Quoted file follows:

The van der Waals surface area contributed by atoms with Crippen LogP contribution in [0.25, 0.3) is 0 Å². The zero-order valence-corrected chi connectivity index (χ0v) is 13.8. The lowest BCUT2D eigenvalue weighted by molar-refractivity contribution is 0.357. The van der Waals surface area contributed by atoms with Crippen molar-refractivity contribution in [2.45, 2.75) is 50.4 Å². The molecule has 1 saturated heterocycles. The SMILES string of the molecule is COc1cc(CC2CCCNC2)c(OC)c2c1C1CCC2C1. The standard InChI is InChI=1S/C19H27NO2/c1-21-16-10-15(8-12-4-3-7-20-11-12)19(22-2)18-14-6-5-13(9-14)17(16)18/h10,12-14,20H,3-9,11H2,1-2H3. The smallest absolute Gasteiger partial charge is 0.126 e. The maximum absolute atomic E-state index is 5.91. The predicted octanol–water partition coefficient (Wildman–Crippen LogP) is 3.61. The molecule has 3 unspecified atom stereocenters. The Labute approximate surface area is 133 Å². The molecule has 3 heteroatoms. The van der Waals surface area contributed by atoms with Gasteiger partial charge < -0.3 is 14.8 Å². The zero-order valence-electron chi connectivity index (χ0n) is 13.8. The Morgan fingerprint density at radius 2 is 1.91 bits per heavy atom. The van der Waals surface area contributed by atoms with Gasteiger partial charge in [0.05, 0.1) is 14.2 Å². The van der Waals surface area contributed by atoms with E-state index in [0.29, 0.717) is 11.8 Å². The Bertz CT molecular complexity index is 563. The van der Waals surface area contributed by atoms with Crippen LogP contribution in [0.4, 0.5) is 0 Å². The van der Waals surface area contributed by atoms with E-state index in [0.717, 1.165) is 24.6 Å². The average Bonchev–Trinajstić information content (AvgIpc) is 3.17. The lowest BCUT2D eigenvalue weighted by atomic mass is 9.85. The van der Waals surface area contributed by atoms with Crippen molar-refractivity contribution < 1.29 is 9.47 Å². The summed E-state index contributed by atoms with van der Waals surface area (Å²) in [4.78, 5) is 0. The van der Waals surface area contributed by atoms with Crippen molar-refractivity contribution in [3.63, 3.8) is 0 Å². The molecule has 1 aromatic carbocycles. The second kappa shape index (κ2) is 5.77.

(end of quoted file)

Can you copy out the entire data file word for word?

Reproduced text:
The van der Waals surface area contributed by atoms with Crippen LogP contribution in [0.25, 0.3) is 0 Å². The zero-order valence-corrected chi connectivity index (χ0v) is 13.8. The lowest BCUT2D eigenvalue weighted by molar-refractivity contribution is 0.357. The van der Waals surface area contributed by atoms with Crippen molar-refractivity contribution in [2.45, 2.75) is 50.4 Å². The molecule has 1 saturated heterocycles. The SMILES string of the molecule is COc1cc(CC2CCCNC2)c(OC)c2c1C1CCC2C1. The standard InChI is InChI=1S/C19H27NO2/c1-21-16-10-15(8-12-4-3-7-20-11-12)19(22-2)18-14-6-5-13(9-14)17(16)18/h10,12-14,20H,3-9,11H2,1-2H3. The smallest absolute Gasteiger partial charge is 0.126 e. The maximum absolute atomic E-state index is 5.91. The predicted octanol–water partition coefficient (Wildman–Crippen LogP) is 3.61. The molecule has 3 unspecified atom stereocenters. The Labute approximate surface area is 133 Å². The molecule has 3 heteroatoms. The van der Waals surface area contributed by atoms with Gasteiger partial charge < -0.3 is 14.8 Å². The zero-order valence-electron chi connectivity index (χ0n) is 13.8. The Morgan fingerprint density at radius 2 is 1.91 bits per heavy atom. The van der Waals surface area contributed by atoms with Gasteiger partial charge in [0.05, 0.1) is 14.2 Å². The van der Waals surface area contributed by atoms with E-state index in [0.29, 0.717) is 11.8 Å². The Bertz CT molecular complexity index is 563. The van der Waals surface area contributed by atoms with Crippen LogP contribution in [0.4, 0.5) is 0 Å². The van der Waals surface area contributed by atoms with E-state index in [0.717, 1.165) is 24.6 Å². The average Bonchev–Trinajstić information content (AvgIpc) is 3.17. The lowest BCUT2D eigenvalue weighted by atomic mass is 9.85. The van der Waals surface area contributed by atoms with Crippen molar-refractivity contribution < 1.29 is 9.47 Å². The summed E-state index contributed by atoms with van der Waals surface area (Å²) in [4.78, 5) is 0. The van der Waals surface area contributed by atoms with Crippen molar-refractivity contribution in [3.63, 3.8) is 0 Å². The molecule has 1 aromatic carbocycles. The second kappa shape index (κ2) is 5.77.